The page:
Wilderun: ‘Epigone’ Review
Wilderun have returned with their fourth studio offering, ‘Epigone’. The band made waves in the prog scene with 2019’s ‘Veil of Imagination,’ which has since become a modern classic in the genre for me. Now, after 3 singles, the highly anticipated follow-up is one of the first major releases of 2022.
Symphonic metal is one of many genre tags that could be applied to Wilderun. It may sound like an oxymoron to some, but it’s a well-defined genre that’s been around for a few decades now. That said, I think there are few, if any, bands that work as well in tandem with the symphonic elements as Wilderun does. Their guitar and vocal melodies collide beautifully with strings and epic orchestration. Operatic vocals are performed to a backdrop of blast beats and distortion. It’s a listening experience that’s difficult to match.
With ‘Epigone’, Wilderun continues their streak of beautiful yet intriguing album covers. The rainbow-painted clouds rolling by is a fantastical image, and ‘Identifier’ continues paying off that image. A 6-minute radio edit of this song was released as the third single late last year. The full track is nearly twice as long and much more fleshed out and satisfying, in my opinion. ‘Identifier’ has some of the more immediately recognizable hooks on the record and is yet another example of Wilderun’s refined songwriting ability.
‘Exhaler’ kicks things off unexpectedly with an acoustic ballad. For a band that typically has so many layers in their music, this track is uncharacteristically simple, but still engaging in its own way. The second half swells with violins and other folk instruments. It’s a very charming song and an interesting choice to open ‘Epigone’. It feels like the sort of track most bands would place toward the end of the record, given that it doesn’t at all represent the sound of the album at large.
The second track is the longest on the album at 14 minutes, and it’s titled ‘Woolgatherer’. While all the elements of their past work are present here, it’s much more restrained than usual. A more mature brand of organized chaos than I was used to from Wilderun. Most impressive to me was the quiet eerie sections in the intro and middle, where all the bombastic aspects of the music are stripped away and the music is carried mostly by vocalist Evan Anderson Berry. The vocals are such a pillar of what makes this record great. Berry transitions seamlessly from belting infectious and touching chorus’, to dishing some of the most crushing growls in the game.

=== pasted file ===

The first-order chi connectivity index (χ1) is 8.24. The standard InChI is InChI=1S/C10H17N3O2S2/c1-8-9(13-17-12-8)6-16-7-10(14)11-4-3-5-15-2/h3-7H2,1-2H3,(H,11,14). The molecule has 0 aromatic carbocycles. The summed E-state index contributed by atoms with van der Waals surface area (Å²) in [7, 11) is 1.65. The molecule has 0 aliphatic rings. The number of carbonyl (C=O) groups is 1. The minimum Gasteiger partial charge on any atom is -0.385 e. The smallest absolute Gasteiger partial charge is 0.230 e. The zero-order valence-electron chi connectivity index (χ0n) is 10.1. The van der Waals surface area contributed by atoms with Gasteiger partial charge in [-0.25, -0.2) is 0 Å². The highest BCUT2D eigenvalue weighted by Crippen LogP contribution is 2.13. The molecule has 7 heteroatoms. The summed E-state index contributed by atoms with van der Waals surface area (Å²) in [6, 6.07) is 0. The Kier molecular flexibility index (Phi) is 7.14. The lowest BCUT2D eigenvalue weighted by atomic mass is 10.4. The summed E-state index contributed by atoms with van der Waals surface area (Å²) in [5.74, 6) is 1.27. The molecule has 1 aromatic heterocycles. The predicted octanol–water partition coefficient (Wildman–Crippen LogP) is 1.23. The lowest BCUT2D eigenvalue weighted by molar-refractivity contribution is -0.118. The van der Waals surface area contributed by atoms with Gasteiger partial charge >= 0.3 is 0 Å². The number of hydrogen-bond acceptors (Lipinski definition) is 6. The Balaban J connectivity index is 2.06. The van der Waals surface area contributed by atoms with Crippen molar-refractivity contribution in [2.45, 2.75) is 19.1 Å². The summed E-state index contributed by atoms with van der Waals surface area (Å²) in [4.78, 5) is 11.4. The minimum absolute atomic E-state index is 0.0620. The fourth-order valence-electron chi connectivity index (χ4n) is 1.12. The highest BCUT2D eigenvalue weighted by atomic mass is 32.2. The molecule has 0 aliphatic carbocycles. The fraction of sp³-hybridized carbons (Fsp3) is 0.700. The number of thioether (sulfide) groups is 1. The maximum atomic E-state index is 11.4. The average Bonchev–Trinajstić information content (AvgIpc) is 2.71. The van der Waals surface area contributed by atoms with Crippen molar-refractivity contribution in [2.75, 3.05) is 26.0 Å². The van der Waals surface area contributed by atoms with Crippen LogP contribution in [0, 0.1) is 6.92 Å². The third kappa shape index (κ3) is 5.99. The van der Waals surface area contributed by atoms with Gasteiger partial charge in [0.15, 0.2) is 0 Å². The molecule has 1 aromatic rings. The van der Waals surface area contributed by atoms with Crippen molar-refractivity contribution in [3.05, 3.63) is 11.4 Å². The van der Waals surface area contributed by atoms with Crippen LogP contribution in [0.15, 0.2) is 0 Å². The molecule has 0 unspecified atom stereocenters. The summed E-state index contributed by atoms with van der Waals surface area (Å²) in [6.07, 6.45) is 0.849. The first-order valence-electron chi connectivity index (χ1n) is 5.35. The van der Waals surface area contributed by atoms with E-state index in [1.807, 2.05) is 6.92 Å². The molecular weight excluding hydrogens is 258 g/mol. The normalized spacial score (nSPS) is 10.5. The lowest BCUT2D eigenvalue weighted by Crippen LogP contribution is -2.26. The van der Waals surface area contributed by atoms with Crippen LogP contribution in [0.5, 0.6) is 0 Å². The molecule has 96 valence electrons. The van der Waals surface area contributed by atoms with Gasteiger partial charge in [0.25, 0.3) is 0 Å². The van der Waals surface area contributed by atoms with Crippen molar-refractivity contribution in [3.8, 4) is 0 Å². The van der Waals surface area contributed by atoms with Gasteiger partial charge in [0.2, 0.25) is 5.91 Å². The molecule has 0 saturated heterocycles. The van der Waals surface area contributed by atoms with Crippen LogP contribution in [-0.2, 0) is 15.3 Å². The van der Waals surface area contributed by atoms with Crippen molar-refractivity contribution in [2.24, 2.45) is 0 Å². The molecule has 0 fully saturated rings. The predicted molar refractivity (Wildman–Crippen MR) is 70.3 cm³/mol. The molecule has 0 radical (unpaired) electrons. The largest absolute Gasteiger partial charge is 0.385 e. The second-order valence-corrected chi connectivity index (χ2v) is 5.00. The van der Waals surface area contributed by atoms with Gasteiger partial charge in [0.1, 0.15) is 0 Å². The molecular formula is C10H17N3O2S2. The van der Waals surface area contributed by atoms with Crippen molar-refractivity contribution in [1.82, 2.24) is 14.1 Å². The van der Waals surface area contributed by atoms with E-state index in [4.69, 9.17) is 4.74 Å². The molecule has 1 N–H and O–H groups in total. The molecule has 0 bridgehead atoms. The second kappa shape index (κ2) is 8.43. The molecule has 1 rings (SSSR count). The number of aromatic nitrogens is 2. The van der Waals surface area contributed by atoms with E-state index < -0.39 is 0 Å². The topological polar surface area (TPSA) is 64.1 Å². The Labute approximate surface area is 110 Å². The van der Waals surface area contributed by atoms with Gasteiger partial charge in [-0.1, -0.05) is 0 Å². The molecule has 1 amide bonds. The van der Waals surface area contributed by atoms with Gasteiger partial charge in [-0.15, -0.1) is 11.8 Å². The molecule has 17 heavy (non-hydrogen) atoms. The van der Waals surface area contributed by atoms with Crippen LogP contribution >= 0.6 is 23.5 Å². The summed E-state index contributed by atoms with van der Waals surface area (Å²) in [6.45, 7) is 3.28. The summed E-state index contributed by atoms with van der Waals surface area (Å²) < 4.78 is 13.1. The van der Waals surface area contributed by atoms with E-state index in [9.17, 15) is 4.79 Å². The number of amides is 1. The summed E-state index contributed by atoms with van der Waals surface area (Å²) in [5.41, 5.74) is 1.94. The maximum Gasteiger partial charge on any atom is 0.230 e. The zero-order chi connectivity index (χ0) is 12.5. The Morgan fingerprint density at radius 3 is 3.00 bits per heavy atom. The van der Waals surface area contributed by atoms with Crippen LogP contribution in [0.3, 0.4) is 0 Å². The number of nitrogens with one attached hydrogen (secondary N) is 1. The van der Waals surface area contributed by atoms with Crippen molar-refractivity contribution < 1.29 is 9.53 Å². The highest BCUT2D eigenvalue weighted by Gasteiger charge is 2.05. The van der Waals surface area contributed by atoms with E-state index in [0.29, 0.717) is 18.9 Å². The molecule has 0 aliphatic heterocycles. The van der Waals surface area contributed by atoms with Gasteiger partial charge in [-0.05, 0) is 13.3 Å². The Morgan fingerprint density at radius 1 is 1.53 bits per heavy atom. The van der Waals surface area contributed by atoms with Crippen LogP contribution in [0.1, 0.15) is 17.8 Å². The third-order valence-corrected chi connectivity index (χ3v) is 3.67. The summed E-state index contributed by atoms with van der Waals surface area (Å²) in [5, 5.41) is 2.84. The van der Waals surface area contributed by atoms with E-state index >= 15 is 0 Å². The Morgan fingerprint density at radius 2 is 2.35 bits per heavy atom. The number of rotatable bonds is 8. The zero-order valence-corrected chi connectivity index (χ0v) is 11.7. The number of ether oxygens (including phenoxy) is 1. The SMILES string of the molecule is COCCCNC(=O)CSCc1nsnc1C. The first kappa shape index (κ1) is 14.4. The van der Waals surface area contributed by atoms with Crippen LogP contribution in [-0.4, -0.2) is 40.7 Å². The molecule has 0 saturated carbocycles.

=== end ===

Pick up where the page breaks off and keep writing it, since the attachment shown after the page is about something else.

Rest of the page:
Wilderun has an amazing ability to make music that transitions from a ballad to death metal, and back again. The lead single, ‘Passenger’, is a fine illustration of that ability. It took a few listens to grow on me, but once it did, it was one of my favourite songs released last year. Like many tracks on this album, ‘Passenger’ seems to build into two separate climaxes. The first one toward the middle of the song comes with a dazzling guitar solo, followed directly by an impassioned chorus. The second climax harkens back to the band’s folk metal roots with its galloping riffs and uplifting tone. This track, as a single, showed me immediately that Wilderun was picking up right where they left off with ‘Veil of Imagination,’ making first-rate prog music.